Hate crimes soared around Brexit vote: UK police

July 8, 2016 6:02 pm

Vote Leave supporters wear Union
flags, following the result of the EU referendum, outside Downing Street
in London, on June 25, 2016. (Photo by Reuters)

British
police have expressed concern over a sharp increase in the number of
hate crimes perpetrated in the in the weeks before and
after the country’s vote to leave the European Union (EU).

According
to a report published by the ’s National Police Chief’s Council
(NPCC) on Friday, over 3,000 incidents were reported to police across
Britain between June 16 and 30, a 42-percent surge as compared to the
same period in 2015.
“We now
have a clear indication of the increases in the reporting of hate
nationally and can see that there has been a sharp rise in recent
weeks,” said Mark Hamilton, a lead officer with the NPCC.
“This is unacceptable and it undermines the diversity and tolerance we should instead be celebrating,” he added.
Hamilton
also noted that on June 25, the day after the EU referendum result was
released, there was a peak in offenses with 289 reported incidents.
The most common of the 3,076 offenses reported was harassment, whether common assault, verbal abuse or spitting, he said.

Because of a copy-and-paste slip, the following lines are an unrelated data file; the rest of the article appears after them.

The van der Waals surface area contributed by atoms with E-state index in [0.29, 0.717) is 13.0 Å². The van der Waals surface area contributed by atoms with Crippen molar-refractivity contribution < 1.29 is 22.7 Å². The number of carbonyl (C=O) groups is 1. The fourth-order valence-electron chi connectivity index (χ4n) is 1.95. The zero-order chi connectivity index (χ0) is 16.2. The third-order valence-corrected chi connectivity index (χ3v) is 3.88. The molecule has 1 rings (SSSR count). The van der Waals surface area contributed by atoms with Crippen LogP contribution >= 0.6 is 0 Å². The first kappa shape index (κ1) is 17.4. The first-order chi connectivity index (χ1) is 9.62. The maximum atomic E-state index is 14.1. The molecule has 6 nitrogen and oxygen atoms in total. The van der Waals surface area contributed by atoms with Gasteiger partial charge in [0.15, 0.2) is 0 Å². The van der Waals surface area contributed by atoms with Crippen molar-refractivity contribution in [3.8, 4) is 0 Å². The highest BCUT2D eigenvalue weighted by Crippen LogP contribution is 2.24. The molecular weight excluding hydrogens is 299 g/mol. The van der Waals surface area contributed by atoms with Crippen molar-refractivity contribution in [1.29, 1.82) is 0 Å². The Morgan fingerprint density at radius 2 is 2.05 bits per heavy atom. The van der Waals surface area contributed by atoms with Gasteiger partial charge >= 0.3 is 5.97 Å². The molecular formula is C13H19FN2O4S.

British
officials also confirmed the report, saying the vast majority of these
incidents involve abusive and offensive language, adding that
anti-refugee sentiment has also been on the rise in the UK.
In
the latest incident, a Polish man suffered “significant injuries”
following a “racially aggravated assault” by two men on the day the
referendum result was announced.
The
30-year-old victim was walking in the street as two men approached him
and asked if he spoke English, before repeatedly punching and kicking
him.
Police said he sustained an eye injury, a fractured cheekbone and substantial bruising to his body.
British
Prime Minister David Cameron, who announced he would resign in the fall
over the vote, raised the issue in parliament, referring to the
deadly assault as “despicable” graffiti and abuse directed at members of
ethnic minorities.
“We will not stand for hate crime or these kinds of attacks, they must be stamped out,” he told lawmakers.
Hate
crime is defined as an offense, perceived to be motivated by hostility
or prejudice towards someone based on a personal characteristic.
In
the June 23 referendum, about 52 percent of British voters opted to
leave the EU, while roughly 48 percent of the people voted to stay in
the union. More than 17.4 million Britons said the country should leave
the bloc just over 16.14 million others favored remaining in the EU.
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